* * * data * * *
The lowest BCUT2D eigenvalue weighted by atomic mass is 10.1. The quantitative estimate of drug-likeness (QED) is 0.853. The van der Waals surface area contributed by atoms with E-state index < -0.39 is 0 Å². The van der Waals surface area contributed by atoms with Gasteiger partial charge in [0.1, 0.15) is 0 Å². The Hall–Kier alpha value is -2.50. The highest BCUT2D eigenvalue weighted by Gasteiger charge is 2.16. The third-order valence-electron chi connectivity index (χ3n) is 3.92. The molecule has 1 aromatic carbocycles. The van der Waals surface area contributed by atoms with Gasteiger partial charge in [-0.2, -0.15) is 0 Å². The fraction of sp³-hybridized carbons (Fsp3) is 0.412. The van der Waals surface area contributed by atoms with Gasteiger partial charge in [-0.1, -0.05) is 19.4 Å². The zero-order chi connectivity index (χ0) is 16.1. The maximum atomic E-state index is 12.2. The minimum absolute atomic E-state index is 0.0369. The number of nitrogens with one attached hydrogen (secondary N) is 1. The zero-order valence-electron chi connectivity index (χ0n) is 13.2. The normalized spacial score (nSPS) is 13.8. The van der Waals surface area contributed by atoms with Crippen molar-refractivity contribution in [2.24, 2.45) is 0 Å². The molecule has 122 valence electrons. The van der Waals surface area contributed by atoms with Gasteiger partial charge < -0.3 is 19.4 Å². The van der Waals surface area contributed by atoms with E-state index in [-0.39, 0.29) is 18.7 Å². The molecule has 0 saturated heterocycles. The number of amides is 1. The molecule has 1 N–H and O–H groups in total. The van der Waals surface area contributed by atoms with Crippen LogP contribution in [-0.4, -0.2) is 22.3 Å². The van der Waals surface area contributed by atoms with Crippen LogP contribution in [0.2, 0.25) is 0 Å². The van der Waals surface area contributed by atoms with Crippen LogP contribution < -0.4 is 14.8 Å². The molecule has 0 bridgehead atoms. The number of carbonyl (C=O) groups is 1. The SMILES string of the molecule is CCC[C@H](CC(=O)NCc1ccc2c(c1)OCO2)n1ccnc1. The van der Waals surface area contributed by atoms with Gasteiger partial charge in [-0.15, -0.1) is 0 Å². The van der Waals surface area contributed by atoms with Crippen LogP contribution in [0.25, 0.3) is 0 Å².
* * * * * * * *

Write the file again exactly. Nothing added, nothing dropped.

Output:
The lowest BCUT2D eigenvalue weighted by atomic mass is 10.1. The quantitative estimate of drug-likeness (QED) is 0.853. The van der Waals surface area contributed by atoms with E-state index < -0.39 is 0 Å². The van der Waals surface area contributed by atoms with Gasteiger partial charge in [0.1, 0.15) is 0 Å². The Hall–Kier alpha value is -2.50. The highest BCUT2D eigenvalue weighted by Gasteiger charge is 2.16. The third-order valence-electron chi connectivity index (χ3n) is 3.92. The molecule has 1 aromatic carbocycles. The van der Waals surface area contributed by atoms with Gasteiger partial charge in [-0.2, -0.15) is 0 Å². The fraction of sp³-hybridized carbons (Fsp3) is 0.412. The van der Waals surface area contributed by atoms with Gasteiger partial charge in [-0.1, -0.05) is 19.4 Å². The zero-order chi connectivity index (χ0) is 16.1. The maximum atomic E-state index is 12.2. The minimum absolute atomic E-state index is 0.0369. The number of nitrogens with one attached hydrogen (secondary N) is 1. The zero-order valence-electron chi connectivity index (χ0n) is 13.2. The normalized spacial score (nSPS) is 13.8. The van der Waals surface area contributed by atoms with Crippen molar-refractivity contribution in [2.24, 2.45) is 0 Å². The molecule has 122 valence electrons. The van der Waals surface area contributed by atoms with Gasteiger partial charge < -0.3 is 19.4 Å². The van der Waals surface area contributed by atoms with E-state index in [-0.39, 0.29) is 18.7 Å². The molecule has 0 saturated heterocycles. The number of amides is 1. The molecule has 1 N–H and O–H groups in total. The van der Waals surface area contributed by atoms with Crippen LogP contribution in [-0.4, -0.2) is 22.3 Å². The van der Waals surface area contributed by atoms with Crippen LogP contribution in [0.2, 0.25) is 0 Å². The van der Waals surface area contributed by atoms with Crippen LogP contribution < -0.4 is 14.8 Å². The molecule has 0 bridgehead atoms. The number of carbonyl (C=O) groups is 1. The SMILES string of the molecule is CCC[C@H](CC(=O)NCc1ccc2c(c1)OCO2)n1ccnc1. The van der Waals surface area contributed by atoms with Gasteiger partial charge in [-0.15, -0.1) is 0 Å². The van der Waals surface area contributed by atoms with Crippen LogP contribution in [0.25, 0.3) is 0 Å².